I’ve teetered on the edge and fallen off.
In my 20s, I was working full time, going to university, dating the wonderful man who soon became my husband, and partying my ass off. Sleep was an inconvenience. Fun was a priority. I also have one of those high-productivity, high-achiever personalities, continuously driven to do more and more. I was going Mach 3 and I had no idea what I was doing to myself.
Without seeing the signs, I was starting to break down.
First, it was my brain. I was forgetting things. I’d be driving somewhere and I’d forget where I was going, who I was meeting. I was juggling so many balls and trying to keep them all in the air, I couldn’t even notice when some dropped.
Then, my body started failing. I was fatigued. I wasn’t getting any sleep. I was diagnosed with adrenal fatigue.
Millions of people around the world are diagnosed with adrenal fatigue, a syndrome that results when your adrenal glands function below their necessary level. It’s commonly associated with intense or prolonged stress — and yes, juggling all those balls is stressful, even if you don’t see it at first.
Your body tries to tell you…and when your body starts failing, its like a big fat “I told you so”.
I consulted a naturopath and learned how to fuel my body with the right food and vitamins, sleep and water and on balancing the hormones that were now so out of whack. I went to counselling to manage the expectations I was setting for myself.
I got (what I thought was) a handle on it and hit cruise control, not realizing I was heading for trouble–again.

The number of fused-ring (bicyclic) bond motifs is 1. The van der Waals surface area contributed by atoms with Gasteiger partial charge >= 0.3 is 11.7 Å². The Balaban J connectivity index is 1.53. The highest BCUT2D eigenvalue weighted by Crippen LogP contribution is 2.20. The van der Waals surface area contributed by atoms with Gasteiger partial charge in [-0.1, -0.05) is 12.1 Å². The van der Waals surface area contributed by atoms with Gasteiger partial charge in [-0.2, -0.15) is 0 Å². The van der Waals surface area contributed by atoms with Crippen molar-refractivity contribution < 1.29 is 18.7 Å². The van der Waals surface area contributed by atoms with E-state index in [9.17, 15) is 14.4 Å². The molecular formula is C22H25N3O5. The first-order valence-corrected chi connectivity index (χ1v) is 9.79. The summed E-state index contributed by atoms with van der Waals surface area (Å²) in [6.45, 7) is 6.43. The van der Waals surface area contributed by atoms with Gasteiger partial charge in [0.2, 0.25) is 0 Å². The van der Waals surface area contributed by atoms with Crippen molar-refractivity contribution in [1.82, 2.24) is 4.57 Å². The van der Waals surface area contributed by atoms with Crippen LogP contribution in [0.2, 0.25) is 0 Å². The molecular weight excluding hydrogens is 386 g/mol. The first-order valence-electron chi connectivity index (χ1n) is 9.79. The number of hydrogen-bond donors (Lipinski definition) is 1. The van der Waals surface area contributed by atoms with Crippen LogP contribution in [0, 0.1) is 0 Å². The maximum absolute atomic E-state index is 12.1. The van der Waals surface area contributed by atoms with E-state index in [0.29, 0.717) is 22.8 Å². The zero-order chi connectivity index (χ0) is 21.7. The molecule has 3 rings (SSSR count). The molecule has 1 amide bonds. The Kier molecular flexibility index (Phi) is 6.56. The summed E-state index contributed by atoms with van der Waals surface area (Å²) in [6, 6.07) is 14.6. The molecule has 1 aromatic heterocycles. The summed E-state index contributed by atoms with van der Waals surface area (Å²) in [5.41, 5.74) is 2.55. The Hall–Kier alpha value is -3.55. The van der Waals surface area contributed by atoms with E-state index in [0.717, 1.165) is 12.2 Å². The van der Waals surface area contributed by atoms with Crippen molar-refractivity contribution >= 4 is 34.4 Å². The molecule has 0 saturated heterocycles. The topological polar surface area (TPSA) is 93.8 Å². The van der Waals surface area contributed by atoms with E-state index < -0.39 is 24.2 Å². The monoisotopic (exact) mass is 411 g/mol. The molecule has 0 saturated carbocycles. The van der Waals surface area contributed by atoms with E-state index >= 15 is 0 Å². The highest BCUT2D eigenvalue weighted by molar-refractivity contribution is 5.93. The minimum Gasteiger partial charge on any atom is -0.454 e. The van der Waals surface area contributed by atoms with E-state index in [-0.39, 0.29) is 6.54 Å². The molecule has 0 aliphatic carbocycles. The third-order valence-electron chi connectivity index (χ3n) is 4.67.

I was working as a Hospital Nursing Unit Clerk (contemplating nursing as a career) and running a home-based business selling lingerie at home parties (YUP–it’s how I discovered I loved to be in front of an audience!). I hit some big targets: Top 10 in sales in Canada, Top 10 in recruiting in Canada, become a Divisional leader, earning the trips, diamond rings,etc. After 5 years at this I was again working a huge amount of hours with no balance–and crashed again.
That’s what we do. We just string along without listening to our bodies or heeding the warning signs.
It’s just like getting sick. Anyone who’s had a chronic illness like pneumonia as a child will notice the symptoms whenever they start to get sick.
The chest pain. The sore throat. The coughing. It’s the bodies path of least resistance… and we all have them.
Stress is the same way. Your body talks to you all the time–you just have to learn to listen.
You have to hear your body saying “take care of me” (and preferably before it’s shouting at you). The same goes with your mind and your relationships.
I’m here to tell you self-care is not selfish.
You won’t avoid stress. It’s a reality of life. However, you can recognize the signs long before you hit burnout and build tools to help you manage it all along the way.